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Please use this identifier to cite or link to this item: http://hdl.handle.net/1959.13/34741
- Historic fiction & citizenship building: whose values are we teaching now?
- The University of Newcastle. Faculty of Education & Arts, School of Education
- Children's literature has always been seen as a primary conveyor of moral lessons and as a means of introducing children to the mores of society - a civilising influence. Historic fiction carries a double burden - it communicates values from the present time, framing the stories of the past in contemporary lenses, while it usually provides a citizenship perspective - a view of how present day institutions developed from the past, selectively choosing some experiences while ignoring others. While carrying all this baggage, historic fiction must also be entertaining, a good read, be 'authentic' to the period involved and provide a role model of good writing. This paper uses some recent children's historic fiction to illustrate the texts' implicit moral values as well as the citizenship values within.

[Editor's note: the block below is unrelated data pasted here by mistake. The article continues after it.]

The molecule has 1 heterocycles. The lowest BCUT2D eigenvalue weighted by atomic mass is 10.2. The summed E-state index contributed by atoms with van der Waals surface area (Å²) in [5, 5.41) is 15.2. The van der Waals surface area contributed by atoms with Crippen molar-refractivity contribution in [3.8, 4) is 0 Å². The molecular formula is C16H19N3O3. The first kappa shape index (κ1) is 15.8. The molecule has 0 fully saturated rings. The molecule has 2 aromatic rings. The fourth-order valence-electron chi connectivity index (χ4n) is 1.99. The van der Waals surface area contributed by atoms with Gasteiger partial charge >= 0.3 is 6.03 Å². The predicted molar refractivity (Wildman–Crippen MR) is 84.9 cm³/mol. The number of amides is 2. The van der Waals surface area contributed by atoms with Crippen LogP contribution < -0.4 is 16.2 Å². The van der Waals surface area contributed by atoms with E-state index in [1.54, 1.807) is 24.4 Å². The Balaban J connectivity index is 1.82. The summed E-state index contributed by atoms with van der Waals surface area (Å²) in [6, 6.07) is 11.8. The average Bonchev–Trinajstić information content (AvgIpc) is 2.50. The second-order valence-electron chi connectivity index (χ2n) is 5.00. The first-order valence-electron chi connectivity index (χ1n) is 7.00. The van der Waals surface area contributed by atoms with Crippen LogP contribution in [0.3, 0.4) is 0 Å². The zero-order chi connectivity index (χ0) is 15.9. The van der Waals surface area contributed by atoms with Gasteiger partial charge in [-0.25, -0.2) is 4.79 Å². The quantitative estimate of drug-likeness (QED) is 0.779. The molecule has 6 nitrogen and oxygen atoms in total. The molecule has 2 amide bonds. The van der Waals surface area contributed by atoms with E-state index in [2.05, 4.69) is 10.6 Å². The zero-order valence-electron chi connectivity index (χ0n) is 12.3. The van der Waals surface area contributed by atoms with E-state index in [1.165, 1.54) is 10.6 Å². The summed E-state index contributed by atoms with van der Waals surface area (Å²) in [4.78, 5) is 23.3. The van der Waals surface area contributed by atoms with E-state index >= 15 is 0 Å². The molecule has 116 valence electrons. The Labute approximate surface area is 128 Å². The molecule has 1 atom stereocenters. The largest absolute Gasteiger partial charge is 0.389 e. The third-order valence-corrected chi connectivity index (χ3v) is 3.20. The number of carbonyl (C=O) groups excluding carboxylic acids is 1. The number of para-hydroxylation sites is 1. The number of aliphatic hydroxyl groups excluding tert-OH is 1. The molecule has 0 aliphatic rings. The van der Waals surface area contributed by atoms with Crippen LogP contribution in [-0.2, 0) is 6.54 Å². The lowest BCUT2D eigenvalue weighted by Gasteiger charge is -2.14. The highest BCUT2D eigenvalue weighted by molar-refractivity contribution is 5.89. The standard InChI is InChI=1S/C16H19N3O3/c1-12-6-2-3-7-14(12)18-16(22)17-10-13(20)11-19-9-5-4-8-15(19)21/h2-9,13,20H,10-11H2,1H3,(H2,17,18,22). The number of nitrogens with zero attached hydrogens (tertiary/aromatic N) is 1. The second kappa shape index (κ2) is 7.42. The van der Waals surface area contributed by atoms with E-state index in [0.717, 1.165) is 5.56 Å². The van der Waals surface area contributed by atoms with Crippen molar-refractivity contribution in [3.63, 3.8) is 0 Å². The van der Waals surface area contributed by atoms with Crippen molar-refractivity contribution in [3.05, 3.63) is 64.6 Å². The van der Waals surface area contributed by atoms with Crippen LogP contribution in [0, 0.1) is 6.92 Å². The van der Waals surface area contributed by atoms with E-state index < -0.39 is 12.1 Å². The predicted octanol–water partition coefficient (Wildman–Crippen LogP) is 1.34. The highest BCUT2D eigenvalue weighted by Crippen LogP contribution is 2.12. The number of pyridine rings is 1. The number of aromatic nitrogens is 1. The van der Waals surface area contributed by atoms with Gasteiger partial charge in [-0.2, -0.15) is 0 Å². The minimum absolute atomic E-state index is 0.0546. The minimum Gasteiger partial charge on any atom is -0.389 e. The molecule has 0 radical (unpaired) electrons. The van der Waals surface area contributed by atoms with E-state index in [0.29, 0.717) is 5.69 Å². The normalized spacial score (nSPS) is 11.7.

- International Journal of Learning Vol. 13, Issue 8, p. 123-128
- Common Ground
values in education;
- Resource Type
- journal article
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